Sealink halts its trade in animal slaughter

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The Independent Online
ANIMAL rights campaigners will today claim another victory in their campaign against ferry companies that transport live animals destined for slaughter. After several months of discussions, Stena Sealink is expected to announce that its ferries will impose an immediate ban on carrying animals for slaughter or fattening, which goes further than its rivals, P&O and Brittany Ferries.

A spokesman for the company last night refused to confirm any details but said that a statement would be issued today. He said: 'The number of people taking the trouble to make their feelings known to us about this issue has gone through the roof. We're talking about hundreds of thousands of letters and cards. These are ordinary people who feel very strongly that there's no place for this business today. We're listening to the wishes of an increasing number of our passengers.'

He said the company had listened to the arguments of farmers and animal rights groups, and had also met ministers before reaching a decision on whether to continue with the business, which earns less than pounds 1m a year. The ban, which will have little impact on the company's pounds 400m turnover, will affect services from Dover, Newhaven and Southampton to France and the Harwich-Hook of Holland service run by its Dutch sister company Stena Line.

The ban is the latest demonstration of support for animal rights campaigners, and in particular the RSPCA, which had a meeting with Stella Sealink earlier this month. In deciding on the bans, the ferry companies have agreed with the RSPCA that the views of the public, in this case their customers, are more important than the farmers, who will suffer.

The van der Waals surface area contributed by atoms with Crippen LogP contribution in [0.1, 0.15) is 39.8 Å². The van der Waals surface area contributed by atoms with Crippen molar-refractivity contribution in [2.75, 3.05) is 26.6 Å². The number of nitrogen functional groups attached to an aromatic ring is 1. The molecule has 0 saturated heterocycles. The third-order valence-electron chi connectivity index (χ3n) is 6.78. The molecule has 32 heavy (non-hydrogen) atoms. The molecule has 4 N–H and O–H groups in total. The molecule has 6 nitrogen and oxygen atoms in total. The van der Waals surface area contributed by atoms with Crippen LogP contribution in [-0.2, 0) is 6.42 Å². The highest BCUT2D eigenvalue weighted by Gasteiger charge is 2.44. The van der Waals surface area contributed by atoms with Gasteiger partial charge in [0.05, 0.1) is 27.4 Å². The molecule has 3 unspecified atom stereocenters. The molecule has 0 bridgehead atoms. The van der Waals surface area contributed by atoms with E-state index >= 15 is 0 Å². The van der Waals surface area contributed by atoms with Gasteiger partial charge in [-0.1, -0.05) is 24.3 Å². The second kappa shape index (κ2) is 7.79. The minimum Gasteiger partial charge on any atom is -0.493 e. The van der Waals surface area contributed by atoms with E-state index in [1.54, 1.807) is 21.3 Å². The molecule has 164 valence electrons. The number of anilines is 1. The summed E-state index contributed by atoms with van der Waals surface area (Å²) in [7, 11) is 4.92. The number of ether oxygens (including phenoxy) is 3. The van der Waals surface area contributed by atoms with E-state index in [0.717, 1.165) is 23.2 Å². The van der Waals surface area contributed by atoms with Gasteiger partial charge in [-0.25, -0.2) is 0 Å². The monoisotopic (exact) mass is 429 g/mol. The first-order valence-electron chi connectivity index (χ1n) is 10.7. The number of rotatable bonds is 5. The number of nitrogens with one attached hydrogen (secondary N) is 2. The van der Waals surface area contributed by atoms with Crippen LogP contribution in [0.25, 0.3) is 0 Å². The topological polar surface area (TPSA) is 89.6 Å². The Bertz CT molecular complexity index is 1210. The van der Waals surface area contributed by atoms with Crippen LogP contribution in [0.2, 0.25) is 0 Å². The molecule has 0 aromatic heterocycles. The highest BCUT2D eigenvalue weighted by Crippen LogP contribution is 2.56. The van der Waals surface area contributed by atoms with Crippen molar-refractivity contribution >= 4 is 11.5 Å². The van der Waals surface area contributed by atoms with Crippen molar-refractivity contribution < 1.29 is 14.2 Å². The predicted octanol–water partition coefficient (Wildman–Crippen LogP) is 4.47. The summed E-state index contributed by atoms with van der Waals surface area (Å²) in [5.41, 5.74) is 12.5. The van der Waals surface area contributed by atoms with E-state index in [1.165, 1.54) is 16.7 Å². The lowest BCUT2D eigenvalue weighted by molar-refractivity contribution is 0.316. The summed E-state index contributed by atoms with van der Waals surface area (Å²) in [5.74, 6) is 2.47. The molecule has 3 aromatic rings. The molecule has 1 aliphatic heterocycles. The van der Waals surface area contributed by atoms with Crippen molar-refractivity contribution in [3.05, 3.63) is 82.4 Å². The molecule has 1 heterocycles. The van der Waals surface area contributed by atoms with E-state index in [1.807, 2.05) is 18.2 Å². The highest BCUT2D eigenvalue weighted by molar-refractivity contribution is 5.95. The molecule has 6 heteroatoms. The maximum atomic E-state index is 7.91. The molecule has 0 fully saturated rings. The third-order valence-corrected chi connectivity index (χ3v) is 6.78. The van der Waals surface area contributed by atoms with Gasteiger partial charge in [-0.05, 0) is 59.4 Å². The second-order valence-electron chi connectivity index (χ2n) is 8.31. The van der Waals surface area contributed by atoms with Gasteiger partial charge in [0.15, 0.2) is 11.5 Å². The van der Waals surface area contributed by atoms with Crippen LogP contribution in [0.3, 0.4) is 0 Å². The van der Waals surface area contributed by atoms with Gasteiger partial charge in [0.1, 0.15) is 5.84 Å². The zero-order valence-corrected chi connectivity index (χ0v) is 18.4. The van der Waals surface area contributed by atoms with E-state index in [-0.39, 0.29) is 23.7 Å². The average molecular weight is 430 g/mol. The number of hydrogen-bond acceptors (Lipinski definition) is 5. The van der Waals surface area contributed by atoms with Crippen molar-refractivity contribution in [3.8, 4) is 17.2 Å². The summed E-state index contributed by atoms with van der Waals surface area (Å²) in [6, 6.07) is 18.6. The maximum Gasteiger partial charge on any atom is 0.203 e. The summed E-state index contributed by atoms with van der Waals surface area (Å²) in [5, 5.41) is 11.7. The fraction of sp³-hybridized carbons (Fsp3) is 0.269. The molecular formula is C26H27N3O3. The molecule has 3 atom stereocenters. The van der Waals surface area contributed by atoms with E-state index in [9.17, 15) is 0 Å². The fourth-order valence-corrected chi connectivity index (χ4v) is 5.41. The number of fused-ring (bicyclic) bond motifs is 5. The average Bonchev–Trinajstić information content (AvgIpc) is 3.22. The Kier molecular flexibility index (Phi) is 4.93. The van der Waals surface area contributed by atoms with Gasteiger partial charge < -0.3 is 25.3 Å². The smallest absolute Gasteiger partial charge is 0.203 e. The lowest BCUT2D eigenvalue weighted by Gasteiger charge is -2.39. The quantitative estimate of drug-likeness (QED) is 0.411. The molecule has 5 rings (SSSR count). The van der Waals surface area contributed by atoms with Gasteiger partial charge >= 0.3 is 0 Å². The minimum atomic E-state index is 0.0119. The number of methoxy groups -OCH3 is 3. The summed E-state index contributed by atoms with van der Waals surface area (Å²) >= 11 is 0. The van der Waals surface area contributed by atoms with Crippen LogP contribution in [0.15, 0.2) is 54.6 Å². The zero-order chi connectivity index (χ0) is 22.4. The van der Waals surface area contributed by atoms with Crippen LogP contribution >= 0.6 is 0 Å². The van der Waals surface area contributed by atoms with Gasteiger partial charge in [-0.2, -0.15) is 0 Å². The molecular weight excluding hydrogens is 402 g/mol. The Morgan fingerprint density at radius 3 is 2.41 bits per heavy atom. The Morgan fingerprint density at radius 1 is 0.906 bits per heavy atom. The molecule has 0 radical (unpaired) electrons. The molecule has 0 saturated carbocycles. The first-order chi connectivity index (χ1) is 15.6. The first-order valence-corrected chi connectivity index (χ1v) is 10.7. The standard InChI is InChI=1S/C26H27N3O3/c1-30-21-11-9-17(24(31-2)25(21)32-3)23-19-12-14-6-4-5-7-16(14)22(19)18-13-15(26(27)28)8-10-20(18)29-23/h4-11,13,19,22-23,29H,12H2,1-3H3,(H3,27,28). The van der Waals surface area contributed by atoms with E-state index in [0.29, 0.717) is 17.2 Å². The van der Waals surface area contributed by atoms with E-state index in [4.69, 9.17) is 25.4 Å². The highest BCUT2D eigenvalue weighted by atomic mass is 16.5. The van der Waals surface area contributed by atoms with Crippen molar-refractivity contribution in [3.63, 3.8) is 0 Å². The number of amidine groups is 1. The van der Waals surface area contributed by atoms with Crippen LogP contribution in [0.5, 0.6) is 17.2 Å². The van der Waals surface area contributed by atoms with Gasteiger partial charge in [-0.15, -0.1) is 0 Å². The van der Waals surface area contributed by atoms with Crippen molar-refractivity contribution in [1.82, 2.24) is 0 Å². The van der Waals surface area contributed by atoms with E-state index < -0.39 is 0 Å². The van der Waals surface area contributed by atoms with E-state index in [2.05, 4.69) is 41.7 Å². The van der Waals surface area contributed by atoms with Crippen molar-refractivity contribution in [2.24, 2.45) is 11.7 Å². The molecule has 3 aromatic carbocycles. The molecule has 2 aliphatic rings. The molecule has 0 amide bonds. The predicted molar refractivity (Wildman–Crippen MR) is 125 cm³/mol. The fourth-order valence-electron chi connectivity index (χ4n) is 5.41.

More than 2.5 million cattle, sheep and pigs were sent to Europe by ferry last year, and the National Farmers' Union has warned that the livelihoods of many of Britain's farmers are at risk.

The news was welcomed last night by Mark Glover of the pressure group, Respect for Animals. He said: 'We're absolutely thrilled because this is what we were calling for from the start. Stena is the first to come back and agree to it. It shows the absolute power of consumer campaigning, because the consumers made it perfectly clear to the ferry companies that they would not be using them while they were carrying live animals. The response to our call was overwhelming.'

P&O, which carries 60 per cent of cross-channel livestock, announced last month that it would stop carrying live farm animals to Europe for slaughter from October 1 unless there was 'imminent prospect' of enforceable legislation in Europe to improve conditions. Brittany Ferries, which carries about 10 per cent, last week stopped transporting farm animals unless they were being sent for fattening or breeding.

Of the other major cross-channel operators, Eurotunnel and Sally Line are forbidden by law to carry animals and Hoverspeed is unable to carry them. British Airways announced an immediate ban on carrying live animals for slaughter earlier this month after an outcry over 50 sheep carried in the hold of a jumbo jet.

A spokesman for the National Farmers' Union said: 'This is going to be another body blow for farmers, but I'm sure that given their usual resilience they will find some way of getting over it. Obviously welfare is a matter of great concern to people.'

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